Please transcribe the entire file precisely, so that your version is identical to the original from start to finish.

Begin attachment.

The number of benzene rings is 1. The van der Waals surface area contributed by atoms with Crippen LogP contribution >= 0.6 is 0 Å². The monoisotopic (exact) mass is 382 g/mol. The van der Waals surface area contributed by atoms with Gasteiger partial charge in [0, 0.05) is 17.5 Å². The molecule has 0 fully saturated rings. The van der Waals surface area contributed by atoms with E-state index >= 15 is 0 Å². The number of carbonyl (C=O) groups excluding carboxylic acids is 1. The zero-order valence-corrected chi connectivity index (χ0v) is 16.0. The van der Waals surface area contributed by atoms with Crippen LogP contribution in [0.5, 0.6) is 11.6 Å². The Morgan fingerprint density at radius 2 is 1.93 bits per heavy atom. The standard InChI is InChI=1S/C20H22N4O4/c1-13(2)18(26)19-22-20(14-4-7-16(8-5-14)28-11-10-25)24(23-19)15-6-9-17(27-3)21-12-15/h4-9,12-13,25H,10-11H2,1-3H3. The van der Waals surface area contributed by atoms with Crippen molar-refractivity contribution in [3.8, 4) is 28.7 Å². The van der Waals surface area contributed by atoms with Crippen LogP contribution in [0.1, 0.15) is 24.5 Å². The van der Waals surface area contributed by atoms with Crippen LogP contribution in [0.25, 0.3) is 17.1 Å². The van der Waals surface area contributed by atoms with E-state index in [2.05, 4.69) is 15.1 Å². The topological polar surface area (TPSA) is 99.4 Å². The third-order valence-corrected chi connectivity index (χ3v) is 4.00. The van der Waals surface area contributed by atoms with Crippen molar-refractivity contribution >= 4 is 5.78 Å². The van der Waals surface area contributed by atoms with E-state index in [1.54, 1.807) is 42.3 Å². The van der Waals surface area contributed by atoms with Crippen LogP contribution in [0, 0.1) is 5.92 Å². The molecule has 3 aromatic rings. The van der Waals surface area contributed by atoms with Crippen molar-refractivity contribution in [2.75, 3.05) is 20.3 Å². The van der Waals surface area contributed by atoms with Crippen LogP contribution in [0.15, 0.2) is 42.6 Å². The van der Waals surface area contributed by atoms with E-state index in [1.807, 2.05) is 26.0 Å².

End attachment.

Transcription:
The number of benzene rings is 1. The van der Waals surface area contributed by atoms with Crippen LogP contribution >= 0.6 is 0 Å². The monoisotopic (exact) mass is 382 g/mol. The van der Waals surface area contributed by atoms with Gasteiger partial charge in [0, 0.05) is 17.5 Å². The molecule has 0 fully saturated rings. The van der Waals surface area contributed by atoms with E-state index >= 15 is 0 Å². The number of carbonyl (C=O) groups excluding carboxylic acids is 1. The zero-order valence-corrected chi connectivity index (χ0v) is 16.0. The van der Waals surface area contributed by atoms with Crippen LogP contribution in [0.5, 0.6) is 11.6 Å². The Morgan fingerprint density at radius 2 is 1.93 bits per heavy atom. The standard InChI is InChI=1S/C20H22N4O4/c1-13(2)18(26)19-22-20(14-4-7-16(8-5-14)28-11-10-25)24(23-19)15-6-9-17(27-3)21-12-15/h4-9,12-13,25H,10-11H2,1-3H3. The van der Waals surface area contributed by atoms with Crippen molar-refractivity contribution in [3.8, 4) is 28.7 Å². The van der Waals surface area contributed by atoms with Crippen LogP contribution in [0.1, 0.15) is 24.5 Å². The van der Waals surface area contributed by atoms with Crippen LogP contribution in [0.25, 0.3) is 17.1 Å². The van der Waals surface area contributed by atoms with E-state index in [2.05, 4.69) is 15.1 Å². The topological polar surface area (TPSA) is 99.4 Å². The third-order valence-corrected chi connectivity index (χ3v) is 4.00. The van der Waals surface area contributed by atoms with Crippen molar-refractivity contribution >= 4 is 5.78 Å². The van der Waals surface area contributed by atoms with E-state index in [1.54, 1.807) is 42.3 Å². The van der Waals surface area contributed by atoms with Crippen LogP contribution in [0, 0.1) is 5.92 Å². The molecule has 3 aromatic rings. The van der Waals surface area contributed by atoms with Crippen molar-refractivity contribution in [2.75, 3.05) is 20.3 Å². The van der Waals surface area contributed by atoms with Crippen LogP contribution in [0.15, 0.2) is 42.6 Å². The van der Waals surface area contributed by atoms with E-state index in [1.807, 2.05) is 26.0 Å².